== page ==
Cornell University is now crowdsourcing funds for projects through a partnership with USEED, one of the first platforms developed specifically to support projects in higher education.
USEED operates much like Kickstarter, a popular crowdsourcing website where supporters of art projects, events and products can donate money at different levels, according to University officials. Cornell’s Office of Alumni Affairs and Development launched two projects on USEED this summer in response to the popularity of donation-based crowdfunding platforms.
Two projects are currently crowdfunding on the platform: an outdoor classroom fundraiser for Dilmun Hill, Cornell’s student-run organic farm, and a LGBT Leadership Academy to educate current students to be leaders in the LGBT movement beyond campus.
“We wanted to do a small-scale pilot project to better understand if and how crowdfunding could work for Cornell,” said Andrew Gossen, senior director for social media strategy for Alumni Affairs.
Contributors to USEED projects can donate at specific levels, denoting different involvement in the projects. Smaller donations are typically to indicate support for something, while larger gifts can result in project organizers granting benefits like dedications to the donator.
According to Gossen, crowdfunding is ideal for online networks, where people can share information about projects they are involved with across all of their social networks. USEED uses storytelling to encourage contributors to donate, letting project organizers give updates on what they are working on.
“If alumni, parents and friends of Cornell are spending more time online, we need to meet them where they are,” Gossen said. “Direct mail, phonathons and other annual giving efforts remain critically important to Cornell’s fundraising success, but adding crowdfunding to our overall strategy helps us evolve as the world is changing.”
As of Aug. 22, Dilmun Hill’s outdoor classroom project had already fulfilled its goal of raising $5,000.
“We were surprised that we exceeded the goal. It’s nice to see that students are supportive of student organic projects,” said Betsy Leonard, Organic Farm Coordinator and overseer of the Dilmun Hill Student Farm.
Emily Burrichter ’14, student manager of Dilmun Hill, said that USEED would help extend the reach of Dilmun’s programs around the community.
“USEED is not a main source for funding; it does, however, supplement our funds to be able to do something like expand our education and outreach programs,” Burrichter said.
According to Leonard, the money raised by USEED will provide foldable chairs, tables and a kiosk for Dilmun Hill, which will be used to help the farm further connect with the Ithaca community. The $5,000 goal was set based on the total cost of these supplies, according to Burrichter.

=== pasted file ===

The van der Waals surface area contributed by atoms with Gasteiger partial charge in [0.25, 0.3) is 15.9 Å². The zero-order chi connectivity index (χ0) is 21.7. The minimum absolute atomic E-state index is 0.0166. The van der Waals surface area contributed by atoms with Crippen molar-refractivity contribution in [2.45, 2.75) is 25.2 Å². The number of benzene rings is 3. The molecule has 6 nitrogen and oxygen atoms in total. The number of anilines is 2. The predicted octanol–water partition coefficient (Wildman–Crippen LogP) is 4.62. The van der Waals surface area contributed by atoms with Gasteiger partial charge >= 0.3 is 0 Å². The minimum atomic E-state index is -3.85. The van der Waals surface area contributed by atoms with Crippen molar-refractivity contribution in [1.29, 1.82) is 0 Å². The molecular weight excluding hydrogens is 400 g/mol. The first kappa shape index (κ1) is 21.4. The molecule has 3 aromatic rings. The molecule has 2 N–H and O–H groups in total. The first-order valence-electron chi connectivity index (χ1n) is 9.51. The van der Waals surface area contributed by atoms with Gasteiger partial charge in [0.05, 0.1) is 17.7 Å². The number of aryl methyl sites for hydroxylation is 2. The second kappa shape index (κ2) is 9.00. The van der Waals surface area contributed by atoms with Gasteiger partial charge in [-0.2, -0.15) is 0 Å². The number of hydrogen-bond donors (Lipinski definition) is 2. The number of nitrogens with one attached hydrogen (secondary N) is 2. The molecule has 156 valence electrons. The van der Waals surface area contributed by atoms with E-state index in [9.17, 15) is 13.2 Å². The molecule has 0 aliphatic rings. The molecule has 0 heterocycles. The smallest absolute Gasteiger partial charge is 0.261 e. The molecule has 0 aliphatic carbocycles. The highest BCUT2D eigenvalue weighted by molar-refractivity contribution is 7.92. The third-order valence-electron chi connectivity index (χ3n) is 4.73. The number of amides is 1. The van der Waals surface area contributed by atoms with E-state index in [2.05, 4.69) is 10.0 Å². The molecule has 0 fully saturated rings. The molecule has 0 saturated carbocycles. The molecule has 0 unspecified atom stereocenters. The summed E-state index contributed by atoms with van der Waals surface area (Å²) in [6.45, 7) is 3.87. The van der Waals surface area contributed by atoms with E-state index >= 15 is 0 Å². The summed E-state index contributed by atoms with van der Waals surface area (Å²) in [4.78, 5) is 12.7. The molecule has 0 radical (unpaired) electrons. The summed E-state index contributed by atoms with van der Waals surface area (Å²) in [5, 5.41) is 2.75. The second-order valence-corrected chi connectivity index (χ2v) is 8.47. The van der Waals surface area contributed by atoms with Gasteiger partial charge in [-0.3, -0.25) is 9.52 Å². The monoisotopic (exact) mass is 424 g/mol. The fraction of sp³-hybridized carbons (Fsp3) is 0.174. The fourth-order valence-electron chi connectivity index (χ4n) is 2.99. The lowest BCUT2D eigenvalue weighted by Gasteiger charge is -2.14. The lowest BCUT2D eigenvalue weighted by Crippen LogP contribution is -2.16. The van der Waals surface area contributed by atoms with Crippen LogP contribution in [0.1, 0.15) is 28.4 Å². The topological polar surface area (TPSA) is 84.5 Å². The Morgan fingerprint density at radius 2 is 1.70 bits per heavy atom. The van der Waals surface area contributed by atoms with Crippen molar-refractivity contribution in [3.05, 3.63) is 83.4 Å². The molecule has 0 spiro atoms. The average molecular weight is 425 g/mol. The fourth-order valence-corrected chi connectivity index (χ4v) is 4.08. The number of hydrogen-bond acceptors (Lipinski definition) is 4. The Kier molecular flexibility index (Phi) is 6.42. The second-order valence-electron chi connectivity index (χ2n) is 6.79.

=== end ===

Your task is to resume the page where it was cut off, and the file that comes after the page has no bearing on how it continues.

Donations came mainly from faculty, staff, alumni, parents and students. Lakeview Organic Grain, a supplier of grain to the student farm, also gave a large gift to Dilmun Hill through USEED.
Cornell’s LGBT Leadership Academy has a goal of raising $15,000, $3,500 of which has been donated since Aug. 26.
“Our community was a pilot candidate because the University is looking to engage its LGBTQ alumni through their LGBT affinities. We’re an emerging alumni community, thanks to the Cornell University Gay and Lesbian Alumni Association’s recent reinvigoration, and the University wants to support the causes we care about,” said Olivia Tai ‘11, secretary and communication chair of CUGALA.
The LGBT Leadership Academy Project currently has 15 volunteers using email to solicit donations. The project reached 13 percent of its goal on the first day, and Tai said she believes they will meet their fundraising goal.
“We’re still waiting for our first major donation from a celebrity or well-known LGBT group — fingers crossed. [Still], we are in awe of the spectacular show of support from our current donors,” said Tai.
According to Gossen, projects that reach the 30 percent fundraising mark usually reach their final goal.
“Since we’re already almost at that milestone, we’re confident that the LGBTQ Leadership Academy will reach its goal as well,” Gossen said.
Alumni Affairs and Development staff worked with the different colleges and groups on campus to find projects that would work well with USEED’s crowdfunding system. According to Gossen, a good story, a feasible funding goal and engaged alumni and student volunteers were the criteria for using USEED.
“We’re going to experiment with a range of different types of projects and see what works. The criteria are evolving, and they’ll continue to evolve as we get more experience,” Gossen said. “Broadly speaking, however, we’re looking for projects that align with specific priorities and are likely to engage specific audiences.”
Original Author: Kevin Milian